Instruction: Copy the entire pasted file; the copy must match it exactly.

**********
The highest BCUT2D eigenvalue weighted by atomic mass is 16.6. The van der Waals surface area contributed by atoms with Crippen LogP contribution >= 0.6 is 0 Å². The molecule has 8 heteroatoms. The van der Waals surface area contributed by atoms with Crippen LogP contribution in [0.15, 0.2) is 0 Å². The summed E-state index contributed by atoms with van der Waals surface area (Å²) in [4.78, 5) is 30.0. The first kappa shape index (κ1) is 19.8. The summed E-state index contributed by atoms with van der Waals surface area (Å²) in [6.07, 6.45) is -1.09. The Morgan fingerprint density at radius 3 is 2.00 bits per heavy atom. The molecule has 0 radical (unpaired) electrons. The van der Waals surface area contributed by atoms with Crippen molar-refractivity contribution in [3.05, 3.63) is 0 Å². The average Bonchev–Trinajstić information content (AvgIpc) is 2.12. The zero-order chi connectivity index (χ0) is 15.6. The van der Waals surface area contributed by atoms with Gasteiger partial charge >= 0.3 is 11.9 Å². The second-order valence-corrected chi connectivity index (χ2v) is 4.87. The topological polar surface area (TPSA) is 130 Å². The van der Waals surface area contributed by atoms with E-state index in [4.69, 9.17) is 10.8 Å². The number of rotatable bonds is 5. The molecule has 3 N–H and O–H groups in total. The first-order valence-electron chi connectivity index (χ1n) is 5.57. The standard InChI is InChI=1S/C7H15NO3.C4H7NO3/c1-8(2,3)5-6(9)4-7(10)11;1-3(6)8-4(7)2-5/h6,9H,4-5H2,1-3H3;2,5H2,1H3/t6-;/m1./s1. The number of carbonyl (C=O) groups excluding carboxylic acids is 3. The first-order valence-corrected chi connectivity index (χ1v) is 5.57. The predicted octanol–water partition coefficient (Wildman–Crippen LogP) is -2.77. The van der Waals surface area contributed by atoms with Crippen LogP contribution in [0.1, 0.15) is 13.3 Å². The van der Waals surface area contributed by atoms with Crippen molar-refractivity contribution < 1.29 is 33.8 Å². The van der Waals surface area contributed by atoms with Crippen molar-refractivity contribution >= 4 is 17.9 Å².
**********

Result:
The highest BCUT2D eigenvalue weighted by atomic mass is 16.6. The van der Waals surface area contributed by atoms with Crippen LogP contribution >= 0.6 is 0 Å². The molecule has 8 heteroatoms. The van der Waals surface area contributed by atoms with Crippen LogP contribution in [0.15, 0.2) is 0 Å². The summed E-state index contributed by atoms with van der Waals surface area (Å²) in [4.78, 5) is 30.0. The first kappa shape index (κ1) is 19.8. The summed E-state index contributed by atoms with van der Waals surface area (Å²) in [6.07, 6.45) is -1.09. The Morgan fingerprint density at radius 3 is 2.00 bits per heavy atom. The molecule has 0 radical (unpaired) electrons. The van der Waals surface area contributed by atoms with Crippen molar-refractivity contribution in [3.05, 3.63) is 0 Å². The average Bonchev–Trinajstić information content (AvgIpc) is 2.12. The zero-order chi connectivity index (χ0) is 15.6. The van der Waals surface area contributed by atoms with Gasteiger partial charge >= 0.3 is 11.9 Å². The second-order valence-corrected chi connectivity index (χ2v) is 4.87. The topological polar surface area (TPSA) is 130 Å². The van der Waals surface area contributed by atoms with E-state index in [4.69, 9.17) is 10.8 Å². The number of rotatable bonds is 5. The molecule has 3 N–H and O–H groups in total. The first-order valence-electron chi connectivity index (χ1n) is 5.57. The standard InChI is InChI=1S/C7H15NO3.C4H7NO3/c1-8(2,3)5-6(9)4-7(10)11;1-3(6)8-4(7)2-5/h6,9H,4-5H2,1-3H3;2,5H2,1H3/t6-;/m1./s1. The number of carbonyl (C=O) groups excluding carboxylic acids is 3. The first-order valence-corrected chi connectivity index (χ1v) is 5.57. The predicted octanol–water partition coefficient (Wildman–Crippen LogP) is -2.77. The van der Waals surface area contributed by atoms with Crippen LogP contribution in [0.1, 0.15) is 13.3 Å². The van der Waals surface area contributed by atoms with Crippen molar-refractivity contribution < 1.29 is 33.8 Å². The van der Waals surface area contributed by atoms with Crippen molar-refractivity contribution >= 4 is 17.9 Å².